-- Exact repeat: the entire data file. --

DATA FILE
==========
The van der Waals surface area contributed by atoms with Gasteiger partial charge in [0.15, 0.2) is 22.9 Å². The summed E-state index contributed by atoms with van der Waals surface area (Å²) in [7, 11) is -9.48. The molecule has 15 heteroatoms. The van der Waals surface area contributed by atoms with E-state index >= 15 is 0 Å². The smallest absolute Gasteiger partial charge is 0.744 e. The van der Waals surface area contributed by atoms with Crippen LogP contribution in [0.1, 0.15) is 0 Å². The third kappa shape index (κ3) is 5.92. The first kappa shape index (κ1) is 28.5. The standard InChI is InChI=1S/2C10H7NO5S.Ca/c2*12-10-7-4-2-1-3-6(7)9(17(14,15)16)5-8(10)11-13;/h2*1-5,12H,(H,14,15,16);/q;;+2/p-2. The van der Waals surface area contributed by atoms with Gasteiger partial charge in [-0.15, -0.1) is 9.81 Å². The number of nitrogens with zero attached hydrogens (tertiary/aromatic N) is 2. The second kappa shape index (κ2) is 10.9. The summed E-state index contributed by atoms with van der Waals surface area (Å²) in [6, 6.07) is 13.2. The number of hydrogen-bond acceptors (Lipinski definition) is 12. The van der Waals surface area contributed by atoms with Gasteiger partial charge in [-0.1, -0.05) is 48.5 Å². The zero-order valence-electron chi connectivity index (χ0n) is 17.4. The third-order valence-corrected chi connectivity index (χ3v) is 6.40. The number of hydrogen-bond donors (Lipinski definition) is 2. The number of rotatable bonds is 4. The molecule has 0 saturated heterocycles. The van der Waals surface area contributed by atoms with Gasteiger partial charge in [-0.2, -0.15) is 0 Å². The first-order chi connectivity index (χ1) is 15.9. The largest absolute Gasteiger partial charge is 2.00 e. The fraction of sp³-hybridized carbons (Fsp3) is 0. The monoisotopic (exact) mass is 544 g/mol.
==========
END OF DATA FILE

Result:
The van der Waals surface area contributed by atoms with Gasteiger partial charge in [0.15, 0.2) is 22.9 Å². The summed E-state index contributed by atoms with van der Waals surface area (Å²) in [7, 11) is -9.48. The molecule has 15 heteroatoms. The van der Waals surface area contributed by atoms with E-state index >= 15 is 0 Å². The smallest absolute Gasteiger partial charge is 0.744 e. The van der Waals surface area contributed by atoms with Crippen LogP contribution in [0.1, 0.15) is 0 Å². The third kappa shape index (κ3) is 5.92. The first kappa shape index (κ1) is 28.5. The standard InChI is InChI=1S/2C10H7NO5S.Ca/c2*12-10-7-4-2-1-3-6(7)9(17(14,15)16)5-8(10)11-13;/h2*1-5,12H,(H,14,15,16);/q;;+2/p-2. The van der Waals surface area contributed by atoms with Gasteiger partial charge in [-0.15, -0.1) is 9.81 Å². The number of nitrogens with zero attached hydrogens (tertiary/aromatic N) is 2. The second kappa shape index (κ2) is 10.9. The summed E-state index contributed by atoms with van der Waals surface area (Å²) in [6, 6.07) is 13.2. The number of hydrogen-bond acceptors (Lipinski definition) is 12. The van der Waals surface area contributed by atoms with Gasteiger partial charge in [-0.1, -0.05) is 48.5 Å². The zero-order valence-electron chi connectivity index (χ0n) is 17.4. The third-order valence-corrected chi connectivity index (χ3v) is 6.40. The number of hydrogen-bond donors (Lipinski definition) is 2. The number of rotatable bonds is 4. The molecule has 0 saturated heterocycles. The van der Waals surface area contributed by atoms with Gasteiger partial charge in [-0.2, -0.15) is 0 Å². The first-order chi connectivity index (χ1) is 15.9. The largest absolute Gasteiger partial charge is 2.00 e. The fraction of sp³-hybridized carbons (Fsp3) is 0. The monoisotopic (exact) mass is 544 g/mol.